As we continue our series on preparing for the cold & flu season, I must mention echinacea. Our medicine cabinet would not be complete without one of the most popular, immune-enhancing herbs, echinacea.
Echinacea is a staple in my home, along with Elderberry Cold & Flu Syrup and Fire Cider, especially during the fall and winter months.
Fall is the perfect time for harvesting echinacea root. If you don’t have access to fresh echinacea, you can use dried echinacea (Echinacea purpurea / E. angustifolia) in the recipe or you can purchase a pre-made Echinacea Tincture. I recommend this brand and also this one for children.
What is Echinacea?
Echinacea (also known as purple coneflower ) is a perennial plant that grows in the United States and Canada. All parts of the plant can be used as medicine. Echinacea is best known for boosting the immune system by promoting blood circulation and lymph flow and by stimulating white blood cells.
Echinacea is useful for:
treating cold & flu
lowering fevers (by stopping the spread of infection)
as an antiseptic to clean wounds
treating sore throats (squirt or spray the tincture directly on the back of your throat every hour or so)
How to Use Echinacea
Echinacea should not be taken daily to “prevent” a cold or flu. It works best when taken at the onset of symptoms and continuing ONLY while you have symptoms.
Herbalist Paul Bergner in the Medical Herbalism Journal suggests the following dosage:
A high dose of a teaspoon or more per hour for the first few hours, then tapering to 4 tsp per day on the second day and continuing while symptoms are present.
Keep in mind that you will be taking your tincture mixed with a small amount of water.
For our tincture, we will be only be harvesting the root. The best time to harvest echinacea root is in the fall, when all the energy in the plant moves to the roots in preparation for winter. Harvest only 2-3 year old plants as the older plants are tough and woody and difficult to chop.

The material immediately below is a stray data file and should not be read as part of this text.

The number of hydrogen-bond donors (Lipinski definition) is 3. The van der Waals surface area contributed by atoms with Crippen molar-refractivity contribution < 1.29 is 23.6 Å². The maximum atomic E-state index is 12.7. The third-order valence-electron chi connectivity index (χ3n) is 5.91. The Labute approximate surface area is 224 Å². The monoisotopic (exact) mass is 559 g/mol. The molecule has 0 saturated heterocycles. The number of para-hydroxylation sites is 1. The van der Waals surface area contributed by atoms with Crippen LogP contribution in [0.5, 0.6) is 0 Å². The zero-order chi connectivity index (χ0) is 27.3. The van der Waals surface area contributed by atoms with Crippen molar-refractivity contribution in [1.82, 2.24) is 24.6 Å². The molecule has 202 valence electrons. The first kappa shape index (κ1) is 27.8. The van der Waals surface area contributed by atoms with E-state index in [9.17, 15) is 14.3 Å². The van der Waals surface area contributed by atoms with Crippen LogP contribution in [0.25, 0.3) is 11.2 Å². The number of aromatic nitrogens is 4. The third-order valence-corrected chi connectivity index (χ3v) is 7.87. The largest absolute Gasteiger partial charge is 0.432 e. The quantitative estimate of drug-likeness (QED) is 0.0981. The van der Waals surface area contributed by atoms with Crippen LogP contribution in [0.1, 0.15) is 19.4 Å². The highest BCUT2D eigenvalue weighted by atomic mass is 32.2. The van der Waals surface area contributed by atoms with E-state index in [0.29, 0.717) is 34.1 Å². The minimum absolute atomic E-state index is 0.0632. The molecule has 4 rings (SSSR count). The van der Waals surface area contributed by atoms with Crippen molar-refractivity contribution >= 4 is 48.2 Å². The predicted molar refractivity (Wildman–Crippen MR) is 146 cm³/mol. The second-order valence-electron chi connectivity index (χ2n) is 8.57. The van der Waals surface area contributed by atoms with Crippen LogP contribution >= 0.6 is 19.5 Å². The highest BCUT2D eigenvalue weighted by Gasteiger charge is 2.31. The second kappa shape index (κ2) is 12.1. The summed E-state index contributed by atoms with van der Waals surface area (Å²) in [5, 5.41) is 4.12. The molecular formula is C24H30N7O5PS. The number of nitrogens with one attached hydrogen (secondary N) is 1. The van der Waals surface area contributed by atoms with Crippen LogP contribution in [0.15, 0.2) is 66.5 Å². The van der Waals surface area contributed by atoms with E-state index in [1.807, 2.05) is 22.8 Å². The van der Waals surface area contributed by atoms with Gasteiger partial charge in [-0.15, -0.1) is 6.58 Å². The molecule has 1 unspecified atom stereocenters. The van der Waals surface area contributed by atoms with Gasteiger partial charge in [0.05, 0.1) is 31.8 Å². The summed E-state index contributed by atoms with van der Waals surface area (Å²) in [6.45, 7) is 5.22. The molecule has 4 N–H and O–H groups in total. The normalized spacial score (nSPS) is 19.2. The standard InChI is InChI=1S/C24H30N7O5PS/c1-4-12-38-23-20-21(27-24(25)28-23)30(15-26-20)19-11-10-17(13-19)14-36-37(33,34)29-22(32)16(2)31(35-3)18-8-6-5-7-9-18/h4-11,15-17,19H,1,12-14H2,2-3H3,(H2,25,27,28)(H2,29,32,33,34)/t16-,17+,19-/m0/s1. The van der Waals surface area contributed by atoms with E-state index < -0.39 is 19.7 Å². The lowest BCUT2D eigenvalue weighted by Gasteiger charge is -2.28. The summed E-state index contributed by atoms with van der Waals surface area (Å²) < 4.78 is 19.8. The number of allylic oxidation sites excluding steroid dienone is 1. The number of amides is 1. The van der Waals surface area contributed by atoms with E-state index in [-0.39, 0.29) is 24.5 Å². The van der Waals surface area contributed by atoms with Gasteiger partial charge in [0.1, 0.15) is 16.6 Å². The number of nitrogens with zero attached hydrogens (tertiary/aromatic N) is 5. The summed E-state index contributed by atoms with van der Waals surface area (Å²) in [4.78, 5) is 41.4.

How to Make an “Immune-Boosting”
Echinacea Tincture & Throat Spray
You can read more about tinctures here.
1 quart wide mouth jar with lid ** See recipe notes.
1 pint or regular quart jar with lid for storing your completed tincture
Tincture bottle with dropper and spray glass bottle like this one (if desired for throat spray and/or antibacterial spray)
Approximately 6-9 fresh echinacea roots or 2 cups dried echinacea root
Approximately 3 cups 80-100 proof vodka, apple cider vinegar or food grade vegetable glycerin
Clean your echinacea roots by scrubbing, peeling and breaking them apart as necessary. Chop them small and place them in your glass jar.
Pour enough vodka (or apple cider vinegar or glycerin) over the chopped roots to completely cover them by 2-3 inches then seal your jar with a tight fitting lid.
Let the roots soak in a warm spot, out of direct sunlight for 4-6 weeks. Shake your jar often, every day if possible.
After 4-6 weeks, strain the roots from the liquid. Fill a small tincture bottle for daily use and a glass spray bottle (if desired for throat spray and/or antibacterial spray) and pour the remaining tincture in a clean glass jar. Label and date your tincture. Store in a cool, dark place.
Note from Jen:
Apple cider vinegar will cause your metal caps to rust. If using apple cider vinegar in your tincture, use either a plastic lid or place a piece of plastic wrap between the jar and the metal lid.